A developer has avoided paying Community Infrastructure Levy (CIL) of more than £170,000 by making separate planning applications for internal and external works.
Planning permission is required for internal alterations that will increase the gross floor space of a building by more than 200 square metres, where the building is used for the retail sale of goods other than hot food. Planning permission is also required for external works to a building. If a local planning authority has adopted a charging schedule, then the developer will, except in limited circumstances, be liable to pay the Community Infrastructure Levy. There are some exemptions, which a retail park owner successfully relied on in R (Orbital Shopping Park Ltd) v Swindon Borough and another  EWHC 448 (Admin).
A retail park owner, Orbital, made two separate applications for planning permission for the same shop unit. These were for:
The two applications were deliberately kept separate. This is because Orbital believed that the mezzanine application, as it only related to internal works, was covered by the exemption set out in article 6(1)(c) of the CIL Regulations 2010, and would therefore not incur CIL liability. The effect of article 6(1)(c) is that internal works do not constitute development for planning purposes and do not therefore incur CIL. The outside works were not liable for CIL because they did not increase the floor space.
The Council did not agree and issued a CIL liability notice and demand notice for £170,900. It argued that the two applications, which had been described as a "package of applications" and which were carried out as one development, should be treated as one application. If the applications were combined, they would no longer just relate to internal works and the developer would have to pay CIL on the increased floor area.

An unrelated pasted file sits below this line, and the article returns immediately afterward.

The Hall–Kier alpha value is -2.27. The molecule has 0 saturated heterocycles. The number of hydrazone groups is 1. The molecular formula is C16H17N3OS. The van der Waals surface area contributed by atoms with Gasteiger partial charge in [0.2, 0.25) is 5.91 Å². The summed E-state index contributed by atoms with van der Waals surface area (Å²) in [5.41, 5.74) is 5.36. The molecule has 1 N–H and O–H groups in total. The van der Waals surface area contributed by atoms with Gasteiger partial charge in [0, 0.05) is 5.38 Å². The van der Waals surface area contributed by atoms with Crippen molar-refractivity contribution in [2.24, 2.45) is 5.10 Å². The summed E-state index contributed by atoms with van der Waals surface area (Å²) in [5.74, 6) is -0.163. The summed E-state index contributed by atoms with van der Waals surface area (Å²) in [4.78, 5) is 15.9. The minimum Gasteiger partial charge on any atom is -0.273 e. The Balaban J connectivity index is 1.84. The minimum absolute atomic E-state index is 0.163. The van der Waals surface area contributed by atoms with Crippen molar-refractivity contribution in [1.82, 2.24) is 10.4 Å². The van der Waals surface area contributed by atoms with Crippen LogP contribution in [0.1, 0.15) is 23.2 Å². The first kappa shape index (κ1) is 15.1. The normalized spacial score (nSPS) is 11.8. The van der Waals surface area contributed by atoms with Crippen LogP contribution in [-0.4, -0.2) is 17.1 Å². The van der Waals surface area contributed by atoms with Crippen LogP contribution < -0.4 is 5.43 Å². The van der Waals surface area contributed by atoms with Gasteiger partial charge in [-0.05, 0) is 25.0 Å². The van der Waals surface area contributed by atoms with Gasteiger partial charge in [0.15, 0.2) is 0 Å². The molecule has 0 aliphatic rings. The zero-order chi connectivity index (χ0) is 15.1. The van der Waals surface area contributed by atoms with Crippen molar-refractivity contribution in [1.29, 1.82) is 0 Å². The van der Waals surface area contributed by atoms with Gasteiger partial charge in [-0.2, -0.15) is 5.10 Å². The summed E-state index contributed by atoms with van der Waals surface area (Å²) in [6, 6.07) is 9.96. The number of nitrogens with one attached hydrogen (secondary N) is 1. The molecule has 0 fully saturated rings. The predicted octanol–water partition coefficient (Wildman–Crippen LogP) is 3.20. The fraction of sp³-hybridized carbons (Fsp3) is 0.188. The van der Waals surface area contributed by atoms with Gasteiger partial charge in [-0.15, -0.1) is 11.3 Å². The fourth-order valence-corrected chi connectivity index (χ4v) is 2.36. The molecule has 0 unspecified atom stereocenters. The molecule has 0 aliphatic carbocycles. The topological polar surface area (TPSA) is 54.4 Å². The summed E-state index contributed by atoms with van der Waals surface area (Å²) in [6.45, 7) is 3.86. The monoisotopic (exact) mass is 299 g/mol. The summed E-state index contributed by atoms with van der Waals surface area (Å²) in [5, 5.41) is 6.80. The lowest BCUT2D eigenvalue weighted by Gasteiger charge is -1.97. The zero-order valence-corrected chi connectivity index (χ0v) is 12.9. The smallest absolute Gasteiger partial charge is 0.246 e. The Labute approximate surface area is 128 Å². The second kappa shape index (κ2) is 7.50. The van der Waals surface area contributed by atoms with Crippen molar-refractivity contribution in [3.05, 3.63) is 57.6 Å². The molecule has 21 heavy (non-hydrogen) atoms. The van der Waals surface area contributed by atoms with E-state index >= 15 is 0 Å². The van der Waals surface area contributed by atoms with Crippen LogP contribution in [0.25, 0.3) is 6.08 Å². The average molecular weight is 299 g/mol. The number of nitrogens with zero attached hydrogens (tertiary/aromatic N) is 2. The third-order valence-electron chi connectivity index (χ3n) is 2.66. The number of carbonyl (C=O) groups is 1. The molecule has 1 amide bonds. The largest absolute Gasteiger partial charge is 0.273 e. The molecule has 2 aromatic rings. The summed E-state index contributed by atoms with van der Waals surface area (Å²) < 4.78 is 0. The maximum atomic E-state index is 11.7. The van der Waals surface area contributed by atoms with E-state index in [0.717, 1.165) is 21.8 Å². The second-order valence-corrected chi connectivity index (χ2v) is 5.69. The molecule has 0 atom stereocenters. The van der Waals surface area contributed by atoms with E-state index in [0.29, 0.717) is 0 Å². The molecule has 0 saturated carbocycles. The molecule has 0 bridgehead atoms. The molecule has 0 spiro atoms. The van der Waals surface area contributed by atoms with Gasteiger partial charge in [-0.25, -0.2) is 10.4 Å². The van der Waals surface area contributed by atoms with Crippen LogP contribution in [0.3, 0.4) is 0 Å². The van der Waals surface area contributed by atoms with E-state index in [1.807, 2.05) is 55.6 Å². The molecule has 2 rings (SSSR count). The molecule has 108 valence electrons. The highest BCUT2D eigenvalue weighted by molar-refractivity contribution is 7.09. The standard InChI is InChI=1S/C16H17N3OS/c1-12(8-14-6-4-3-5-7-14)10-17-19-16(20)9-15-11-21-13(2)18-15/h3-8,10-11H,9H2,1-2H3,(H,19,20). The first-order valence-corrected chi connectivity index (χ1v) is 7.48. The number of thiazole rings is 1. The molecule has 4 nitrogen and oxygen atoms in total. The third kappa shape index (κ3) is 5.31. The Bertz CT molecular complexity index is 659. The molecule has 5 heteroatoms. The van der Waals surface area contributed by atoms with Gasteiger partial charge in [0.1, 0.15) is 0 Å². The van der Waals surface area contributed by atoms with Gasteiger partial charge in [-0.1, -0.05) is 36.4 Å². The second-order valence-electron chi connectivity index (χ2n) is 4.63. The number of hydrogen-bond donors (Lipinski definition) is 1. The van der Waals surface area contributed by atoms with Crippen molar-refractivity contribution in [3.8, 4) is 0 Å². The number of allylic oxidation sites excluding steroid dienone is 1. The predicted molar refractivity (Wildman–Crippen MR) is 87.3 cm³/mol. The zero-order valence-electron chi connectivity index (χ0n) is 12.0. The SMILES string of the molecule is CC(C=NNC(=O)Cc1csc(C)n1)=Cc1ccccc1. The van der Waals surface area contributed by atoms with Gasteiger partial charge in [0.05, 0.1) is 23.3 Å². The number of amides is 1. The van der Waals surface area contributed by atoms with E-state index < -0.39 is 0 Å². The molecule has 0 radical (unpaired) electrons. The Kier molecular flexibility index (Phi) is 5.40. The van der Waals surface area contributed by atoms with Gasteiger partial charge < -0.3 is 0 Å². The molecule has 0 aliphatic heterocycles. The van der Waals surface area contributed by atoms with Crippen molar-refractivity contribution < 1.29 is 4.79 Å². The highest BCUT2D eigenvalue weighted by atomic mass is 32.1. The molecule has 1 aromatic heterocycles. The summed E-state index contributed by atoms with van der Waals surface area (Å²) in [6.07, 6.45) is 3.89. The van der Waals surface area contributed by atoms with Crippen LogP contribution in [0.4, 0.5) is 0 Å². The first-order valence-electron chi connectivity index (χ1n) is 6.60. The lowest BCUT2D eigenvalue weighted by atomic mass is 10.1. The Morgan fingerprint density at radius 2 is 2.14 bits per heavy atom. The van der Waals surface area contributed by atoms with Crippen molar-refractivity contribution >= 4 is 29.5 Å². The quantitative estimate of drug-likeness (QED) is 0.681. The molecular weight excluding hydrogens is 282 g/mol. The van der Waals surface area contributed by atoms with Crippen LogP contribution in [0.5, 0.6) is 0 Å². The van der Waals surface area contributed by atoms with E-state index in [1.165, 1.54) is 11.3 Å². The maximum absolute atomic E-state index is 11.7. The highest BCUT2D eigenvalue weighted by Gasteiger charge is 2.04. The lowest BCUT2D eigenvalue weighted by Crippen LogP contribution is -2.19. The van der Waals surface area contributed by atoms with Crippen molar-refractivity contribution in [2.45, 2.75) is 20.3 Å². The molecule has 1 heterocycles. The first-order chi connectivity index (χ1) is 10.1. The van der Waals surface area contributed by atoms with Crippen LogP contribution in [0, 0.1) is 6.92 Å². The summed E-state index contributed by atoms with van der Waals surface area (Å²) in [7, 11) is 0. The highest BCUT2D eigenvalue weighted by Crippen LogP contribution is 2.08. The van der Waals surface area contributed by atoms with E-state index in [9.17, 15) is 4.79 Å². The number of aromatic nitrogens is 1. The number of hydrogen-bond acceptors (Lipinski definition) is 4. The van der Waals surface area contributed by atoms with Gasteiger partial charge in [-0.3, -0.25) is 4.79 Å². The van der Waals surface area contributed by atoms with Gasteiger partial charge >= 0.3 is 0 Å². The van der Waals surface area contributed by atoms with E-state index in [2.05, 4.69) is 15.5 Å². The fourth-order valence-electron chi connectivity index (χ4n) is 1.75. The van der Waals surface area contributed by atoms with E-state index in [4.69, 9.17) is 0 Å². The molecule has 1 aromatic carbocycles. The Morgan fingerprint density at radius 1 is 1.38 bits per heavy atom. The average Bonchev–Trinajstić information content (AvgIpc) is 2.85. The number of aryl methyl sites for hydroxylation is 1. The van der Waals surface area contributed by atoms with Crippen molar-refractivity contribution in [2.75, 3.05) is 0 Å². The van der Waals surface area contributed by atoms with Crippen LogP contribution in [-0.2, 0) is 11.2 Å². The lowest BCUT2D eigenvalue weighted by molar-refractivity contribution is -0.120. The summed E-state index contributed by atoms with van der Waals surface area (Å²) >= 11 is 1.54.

Orbital made an application for Judicial Review on the basis that the Council had acted unlawfully in issuing the CIL liability and demand notices.
The High Court ruled that the Council had been wrong to demand CIL. Both applications would appear separately on the planning register, and would be registered as separate local land charges. The Court agreed it was possible to implement permissions for the mezzanine and shop front works separately, and that they might in any event be carried out at different times for operational reasons.
In this case the submission of two applications was clearly intended to avoid liability for CIL, but the Court has held that there is nothing in the legislation to prevent such a strategy. The developer simply took advantage of the current legislation.
This decision highlights that CIL liability should be a key consideration for developers and their agents at the very early stages of considering their planning application strategy in order to maximise cash flow and potentially the viability of a site.
The CIL regulations have been subject to numerous amending regulations since they were first published on 6th April 2010. In view of the Court’s decision in this case, the government may consider amending the regulations once more.
Contributor: Juliet Allan-Jones
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